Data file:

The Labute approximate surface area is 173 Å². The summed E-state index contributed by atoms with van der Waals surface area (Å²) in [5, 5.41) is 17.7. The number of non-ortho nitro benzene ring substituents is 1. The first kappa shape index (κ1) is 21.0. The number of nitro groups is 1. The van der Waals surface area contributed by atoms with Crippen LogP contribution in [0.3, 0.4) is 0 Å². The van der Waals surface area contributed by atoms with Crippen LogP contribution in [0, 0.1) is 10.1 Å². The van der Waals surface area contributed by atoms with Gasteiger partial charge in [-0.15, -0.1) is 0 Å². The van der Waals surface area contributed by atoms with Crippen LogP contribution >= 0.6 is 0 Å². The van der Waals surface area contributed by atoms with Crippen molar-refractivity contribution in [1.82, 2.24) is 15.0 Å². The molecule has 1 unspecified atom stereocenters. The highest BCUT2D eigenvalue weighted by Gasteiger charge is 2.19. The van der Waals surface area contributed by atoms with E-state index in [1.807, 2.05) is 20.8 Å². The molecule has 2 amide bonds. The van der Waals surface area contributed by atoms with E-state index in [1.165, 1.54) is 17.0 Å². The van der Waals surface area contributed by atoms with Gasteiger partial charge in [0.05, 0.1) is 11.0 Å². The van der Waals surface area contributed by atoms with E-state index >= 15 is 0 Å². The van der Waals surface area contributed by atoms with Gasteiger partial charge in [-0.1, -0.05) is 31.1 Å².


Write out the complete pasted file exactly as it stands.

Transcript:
The Labute approximate surface area is 173 Å². The summed E-state index contributed by atoms with van der Waals surface area (Å²) in [5, 5.41) is 17.7. The number of non-ortho nitro benzene ring substituents is 1. The first kappa shape index (κ1) is 21.0. The number of nitro groups is 1. The van der Waals surface area contributed by atoms with Crippen LogP contribution in [0.3, 0.4) is 0 Å². The van der Waals surface area contributed by atoms with Crippen LogP contribution in [0, 0.1) is 10.1 Å². The van der Waals surface area contributed by atoms with Gasteiger partial charge in [-0.15, -0.1) is 0 Å². The van der Waals surface area contributed by atoms with Crippen LogP contribution >= 0.6 is 0 Å². The van der Waals surface area contributed by atoms with Crippen molar-refractivity contribution in [1.82, 2.24) is 15.0 Å². The molecule has 1 unspecified atom stereocenters. The highest BCUT2D eigenvalue weighted by Gasteiger charge is 2.19. The van der Waals surface area contributed by atoms with E-state index in [1.807, 2.05) is 20.8 Å². The molecule has 2 amide bonds. The van der Waals surface area contributed by atoms with E-state index in [1.165, 1.54) is 17.0 Å². The van der Waals surface area contributed by atoms with Gasteiger partial charge in [0.05, 0.1) is 11.0 Å². The van der Waals surface area contributed by atoms with E-state index >= 15 is 0 Å². The van der Waals surface area contributed by atoms with Gasteiger partial charge in [-0.1, -0.05) is 31.1 Å².